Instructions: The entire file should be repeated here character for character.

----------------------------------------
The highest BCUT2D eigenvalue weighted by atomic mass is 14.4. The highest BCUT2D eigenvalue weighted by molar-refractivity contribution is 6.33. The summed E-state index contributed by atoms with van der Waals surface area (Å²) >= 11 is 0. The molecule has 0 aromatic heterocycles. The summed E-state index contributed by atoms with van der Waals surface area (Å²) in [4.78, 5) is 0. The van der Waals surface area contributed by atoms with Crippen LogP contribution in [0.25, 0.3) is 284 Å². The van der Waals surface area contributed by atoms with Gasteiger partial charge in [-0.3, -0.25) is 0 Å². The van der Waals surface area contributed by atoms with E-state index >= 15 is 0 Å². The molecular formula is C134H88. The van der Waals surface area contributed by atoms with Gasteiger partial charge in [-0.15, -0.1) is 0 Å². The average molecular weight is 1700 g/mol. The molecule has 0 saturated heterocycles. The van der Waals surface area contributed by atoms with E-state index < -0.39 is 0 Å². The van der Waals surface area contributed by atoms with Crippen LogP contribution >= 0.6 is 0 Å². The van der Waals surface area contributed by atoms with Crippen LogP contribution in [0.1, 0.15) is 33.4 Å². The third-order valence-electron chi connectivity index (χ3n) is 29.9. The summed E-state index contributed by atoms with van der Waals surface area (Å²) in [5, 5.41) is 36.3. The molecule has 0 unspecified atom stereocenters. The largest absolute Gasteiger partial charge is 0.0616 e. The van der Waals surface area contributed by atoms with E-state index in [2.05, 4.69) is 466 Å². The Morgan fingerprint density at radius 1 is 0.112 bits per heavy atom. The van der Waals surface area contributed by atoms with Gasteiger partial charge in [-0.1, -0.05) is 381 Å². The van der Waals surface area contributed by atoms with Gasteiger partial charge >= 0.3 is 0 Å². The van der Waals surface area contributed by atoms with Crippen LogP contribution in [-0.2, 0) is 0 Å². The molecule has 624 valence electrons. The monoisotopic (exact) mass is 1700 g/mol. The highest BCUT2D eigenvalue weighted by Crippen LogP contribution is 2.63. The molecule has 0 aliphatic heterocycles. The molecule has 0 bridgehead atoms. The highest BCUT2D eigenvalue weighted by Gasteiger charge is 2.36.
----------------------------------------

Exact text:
The highest BCUT2D eigenvalue weighted by atomic mass is 14.4. The highest BCUT2D eigenvalue weighted by molar-refractivity contribution is 6.33. The summed E-state index contributed by atoms with van der Waals surface area (Å²) >= 11 is 0. The molecule has 0 aromatic heterocycles. The summed E-state index contributed by atoms with van der Waals surface area (Å²) in [4.78, 5) is 0. The van der Waals surface area contributed by atoms with Crippen LogP contribution in [0.25, 0.3) is 284 Å². The van der Waals surface area contributed by atoms with Gasteiger partial charge in [-0.3, -0.25) is 0 Å². The van der Waals surface area contributed by atoms with E-state index >= 15 is 0 Å². The molecular formula is C134H88. The van der Waals surface area contributed by atoms with Gasteiger partial charge in [-0.15, -0.1) is 0 Å². The average molecular weight is 1700 g/mol. The molecule has 0 saturated heterocycles. The van der Waals surface area contributed by atoms with E-state index < -0.39 is 0 Å². The van der Waals surface area contributed by atoms with Crippen LogP contribution >= 0.6 is 0 Å². The van der Waals surface area contributed by atoms with Crippen LogP contribution in [0.1, 0.15) is 33.4 Å². The third-order valence-electron chi connectivity index (χ3n) is 29.9. The summed E-state index contributed by atoms with van der Waals surface area (Å²) in [5, 5.41) is 36.3. The molecule has 0 unspecified atom stereocenters. The largest absolute Gasteiger partial charge is 0.0616 e. The van der Waals surface area contributed by atoms with E-state index in [2.05, 4.69) is 466 Å². The Morgan fingerprint density at radius 1 is 0.112 bits per heavy atom. The van der Waals surface area contributed by atoms with Gasteiger partial charge in [-0.1, -0.05) is 381 Å². The van der Waals surface area contributed by atoms with Gasteiger partial charge >= 0.3 is 0 Å². The van der Waals surface area contributed by atoms with Crippen LogP contribution in [-0.2, 0) is 0 Å². The molecule has 624 valence electrons. The monoisotopic (exact) mass is 1700 g/mol. The highest BCUT2D eigenvalue weighted by Crippen LogP contribution is 2.63. The molecule has 0 aliphatic heterocycles. The molecule has 0 bridgehead atoms. The highest BCUT2D eigenvalue weighted by Gasteiger charge is 2.36.